clinical practice

The

new england journal

of

medicine

n engl j med

348;17

www.nejm.org april

24, 2003

1672

This

Journal

feature begins with a case vignette highlighting a common clinical problem.
Evidence supporting various strategies is then presented, followed by a review of formal guidelines,
when they exist. The article ends with the authors’ clinical recommendations.

Mammographic Screening for Breast Cancer

Suzanne W. Fletcher, M.D., and Joann G. Elmore, M.D., M.P.H.

From the Department of Ambulatory Care
and Prevention, Harvard Medical School
and Harvard Pilgrim Health Care, Boston
(S.W.F.); and the Department of Medicine,
University of Washington, Seattle (J.G.E.).
Address reprint requests to Dr. Fletcher at
the Department of Ambulatory Care and
Prevention, 6th Fl., 133 Brookline Ave., Bos-
ton, MA 02215.
N Engl J Med 2003;348:1672-80.

Copyright © 2003 Massachusetts Medical Society.

A 44-year-old woman who is a new patient has no known current health problems
and no family history of breast or ovarian cancer. Eighteen months ago, she had a nor-
mal screening mammogram. She recently read that mammograms may not help to
prevent death from breast cancer and that “the patient should decide.” But she does
not think she knows enough. She worries that there is a breast-cancer epidemic. What
should her physician advise?

In 1990, for the first time in 25 years, mortality from breast cancer in the United States
began dropping; by 1999, the age-adjusted mortality rate was at its lowest level (27.0 per
100,000 population) since 1973.

1

Meanwhile, by 1997, 71 percent of women in the
United States who were 40 years of age or older reported having undergone mammog-
raphy during the previous two years — an increase from 54 percent in 1989.

2

Ironically,
just as screening (or better treatment or both) seemed to be lowering mortality from
breast cancer nationally, questions were raised about the validity of the studies that had
led to widespread screening. For more than two decades, expert groups uniformly agreed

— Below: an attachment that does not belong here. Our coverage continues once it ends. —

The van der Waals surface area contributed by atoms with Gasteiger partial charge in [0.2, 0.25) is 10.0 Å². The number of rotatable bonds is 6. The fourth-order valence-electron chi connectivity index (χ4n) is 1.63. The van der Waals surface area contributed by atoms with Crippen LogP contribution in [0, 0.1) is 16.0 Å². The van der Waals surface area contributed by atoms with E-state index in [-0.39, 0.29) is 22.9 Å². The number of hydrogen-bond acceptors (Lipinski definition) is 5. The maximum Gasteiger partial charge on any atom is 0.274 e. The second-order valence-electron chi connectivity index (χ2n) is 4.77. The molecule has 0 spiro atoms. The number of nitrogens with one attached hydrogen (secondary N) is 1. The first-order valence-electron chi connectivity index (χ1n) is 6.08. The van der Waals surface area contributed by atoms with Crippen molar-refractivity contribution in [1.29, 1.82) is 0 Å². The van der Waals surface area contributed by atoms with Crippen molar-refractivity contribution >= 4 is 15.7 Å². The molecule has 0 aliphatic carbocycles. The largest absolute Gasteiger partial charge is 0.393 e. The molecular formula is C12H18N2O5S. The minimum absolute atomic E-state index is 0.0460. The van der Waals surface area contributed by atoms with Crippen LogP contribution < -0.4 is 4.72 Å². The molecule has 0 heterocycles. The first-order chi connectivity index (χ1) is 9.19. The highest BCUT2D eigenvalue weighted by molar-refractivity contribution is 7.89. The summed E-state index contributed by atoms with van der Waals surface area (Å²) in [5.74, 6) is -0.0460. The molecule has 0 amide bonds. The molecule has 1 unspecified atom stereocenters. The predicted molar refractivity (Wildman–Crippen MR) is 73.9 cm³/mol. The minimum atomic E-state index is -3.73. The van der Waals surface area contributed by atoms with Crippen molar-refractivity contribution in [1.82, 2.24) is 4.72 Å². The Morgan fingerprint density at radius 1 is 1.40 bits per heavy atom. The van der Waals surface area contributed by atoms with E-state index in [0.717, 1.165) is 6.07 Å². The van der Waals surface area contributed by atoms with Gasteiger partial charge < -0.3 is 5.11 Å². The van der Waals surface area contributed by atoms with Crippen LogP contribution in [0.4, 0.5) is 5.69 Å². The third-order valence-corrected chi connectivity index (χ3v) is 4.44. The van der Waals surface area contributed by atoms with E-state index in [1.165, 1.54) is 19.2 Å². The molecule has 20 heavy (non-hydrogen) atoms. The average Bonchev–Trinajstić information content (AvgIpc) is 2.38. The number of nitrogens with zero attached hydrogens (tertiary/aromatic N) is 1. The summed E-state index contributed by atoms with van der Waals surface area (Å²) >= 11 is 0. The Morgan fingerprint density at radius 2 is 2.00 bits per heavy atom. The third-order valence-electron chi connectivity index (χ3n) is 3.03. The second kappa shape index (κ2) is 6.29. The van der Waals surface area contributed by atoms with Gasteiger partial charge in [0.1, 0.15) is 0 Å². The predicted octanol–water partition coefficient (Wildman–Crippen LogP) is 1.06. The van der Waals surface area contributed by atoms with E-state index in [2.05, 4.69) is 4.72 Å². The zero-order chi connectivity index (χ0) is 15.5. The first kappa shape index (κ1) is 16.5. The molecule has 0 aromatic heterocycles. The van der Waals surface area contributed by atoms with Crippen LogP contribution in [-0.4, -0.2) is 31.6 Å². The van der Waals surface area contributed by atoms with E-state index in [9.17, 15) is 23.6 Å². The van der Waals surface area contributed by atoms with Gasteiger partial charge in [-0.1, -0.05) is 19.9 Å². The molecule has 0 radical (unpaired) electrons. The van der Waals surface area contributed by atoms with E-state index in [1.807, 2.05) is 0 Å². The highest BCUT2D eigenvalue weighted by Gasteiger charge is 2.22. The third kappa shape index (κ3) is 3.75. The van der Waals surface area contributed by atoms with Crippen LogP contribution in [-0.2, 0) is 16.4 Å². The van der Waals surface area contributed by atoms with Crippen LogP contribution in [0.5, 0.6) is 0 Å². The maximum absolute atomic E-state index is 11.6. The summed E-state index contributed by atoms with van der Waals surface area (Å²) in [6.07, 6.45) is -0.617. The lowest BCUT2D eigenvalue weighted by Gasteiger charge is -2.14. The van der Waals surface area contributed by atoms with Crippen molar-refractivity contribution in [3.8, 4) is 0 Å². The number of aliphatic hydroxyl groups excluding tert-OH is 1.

that screening mammography reduces mortality from breast cancer among women in
their 50s and 60s, even though they disagreed about other age groups.

3

However, ques-
tions were raised in 2000, when two Danish investigators concluded that only three of
eight randomized trials were of sufficient quality to determine the effectiveness of
mammography and that the combined results of these three trials showed no benefit.
This report led to confusion about the usefulness of screening mammography.
Women are interested in knowing about breast cancer and want information from their
doctors.

4,5

When women and their physicians are making decisions about screening,
they need information about the underlying risk of the condition being screened for, the
effectiveness of the procedure in preventing an untoward outcome such as death, and
the potential ill effects of screening, such as false positive tests. (For policymakers and
payers, cost effectiveness is an important factor in decisions about the allocation of fi-
nite resources.) Clinical information about each of these issues with regard to breast
cancer and mammography is summarized below.

the risk of development of and death from breast cancer

The average 10-year risk of the development of and death from breast cancer is shown
in Table 1, along with the 10-year risk of death from any cause (in order to provide con-
text).

6,7

A computerized tool for calculating an individual woman’s risk of breast cancer,
the Breast Cancer Risk Assessment Tool (available at http://bcra.nci.nih.gov/brc/), can
the clinical problem
strategies, evidence, and areas of uncertainty
Downloaded from www.nejm.org at UNIV HOSP CLEVELAND on July 17, 2003.
Copyright (c) 2003 Massachusetts Medical Society. All rights reserved.

n engl j med

348;17

www.nejm.org april

24, 2003

clinical practice

1673

be used to calculate the five-year risk and the life-
time risk. The tool uses the woman’s age, history of
first-degree relatives with breast cancer (up to two
relatives), number of previous breast biopsies (and